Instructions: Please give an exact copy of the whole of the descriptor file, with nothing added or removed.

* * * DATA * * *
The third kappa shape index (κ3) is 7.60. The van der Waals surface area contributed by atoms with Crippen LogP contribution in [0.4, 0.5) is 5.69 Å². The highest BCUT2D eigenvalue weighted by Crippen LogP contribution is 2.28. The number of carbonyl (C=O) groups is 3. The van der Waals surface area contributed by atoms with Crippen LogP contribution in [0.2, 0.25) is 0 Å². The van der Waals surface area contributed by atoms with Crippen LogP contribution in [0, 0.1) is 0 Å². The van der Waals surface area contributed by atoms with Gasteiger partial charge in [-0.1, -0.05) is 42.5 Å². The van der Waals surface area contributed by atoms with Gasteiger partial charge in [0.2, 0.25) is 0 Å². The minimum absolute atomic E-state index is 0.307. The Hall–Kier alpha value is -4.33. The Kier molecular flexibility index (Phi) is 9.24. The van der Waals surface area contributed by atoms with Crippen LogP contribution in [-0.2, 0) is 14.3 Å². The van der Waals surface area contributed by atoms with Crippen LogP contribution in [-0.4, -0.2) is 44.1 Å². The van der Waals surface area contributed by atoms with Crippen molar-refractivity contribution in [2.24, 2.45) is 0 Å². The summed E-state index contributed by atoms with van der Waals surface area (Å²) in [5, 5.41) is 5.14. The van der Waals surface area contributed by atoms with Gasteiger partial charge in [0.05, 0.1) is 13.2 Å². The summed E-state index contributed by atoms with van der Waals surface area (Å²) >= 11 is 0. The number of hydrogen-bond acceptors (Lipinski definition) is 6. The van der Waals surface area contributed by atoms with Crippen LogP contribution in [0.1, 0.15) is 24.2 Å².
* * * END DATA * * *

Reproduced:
The third kappa shape index (κ3) is 7.60. The van der Waals surface area contributed by atoms with Crippen LogP contribution in [0.4, 0.5) is 5.69 Å². The highest BCUT2D eigenvalue weighted by Crippen LogP contribution is 2.28. The number of carbonyl (C=O) groups is 3. The van der Waals surface area contributed by atoms with Crippen LogP contribution in [0.2, 0.25) is 0 Å². The van der Waals surface area contributed by atoms with Crippen LogP contribution in [0, 0.1) is 0 Å². The van der Waals surface area contributed by atoms with Gasteiger partial charge in [-0.1, -0.05) is 42.5 Å². The van der Waals surface area contributed by atoms with Gasteiger partial charge in [0.2, 0.25) is 0 Å². The minimum absolute atomic E-state index is 0.307. The Hall–Kier alpha value is -4.33. The Kier molecular flexibility index (Phi) is 9.24. The van der Waals surface area contributed by atoms with Crippen LogP contribution in [-0.2, 0) is 14.3 Å². The van der Waals surface area contributed by atoms with Crippen LogP contribution in [-0.4, -0.2) is 44.1 Å². The van der Waals surface area contributed by atoms with Crippen molar-refractivity contribution in [2.24, 2.45) is 0 Å². The summed E-state index contributed by atoms with van der Waals surface area (Å²) in [5, 5.41) is 5.14. The van der Waals surface area contributed by atoms with Gasteiger partial charge in [0.05, 0.1) is 13.2 Å². The summed E-state index contributed by atoms with van der Waals surface area (Å²) >= 11 is 0. The number of hydrogen-bond acceptors (Lipinski definition) is 6. The van der Waals surface area contributed by atoms with Crippen LogP contribution in [0.1, 0.15) is 24.2 Å².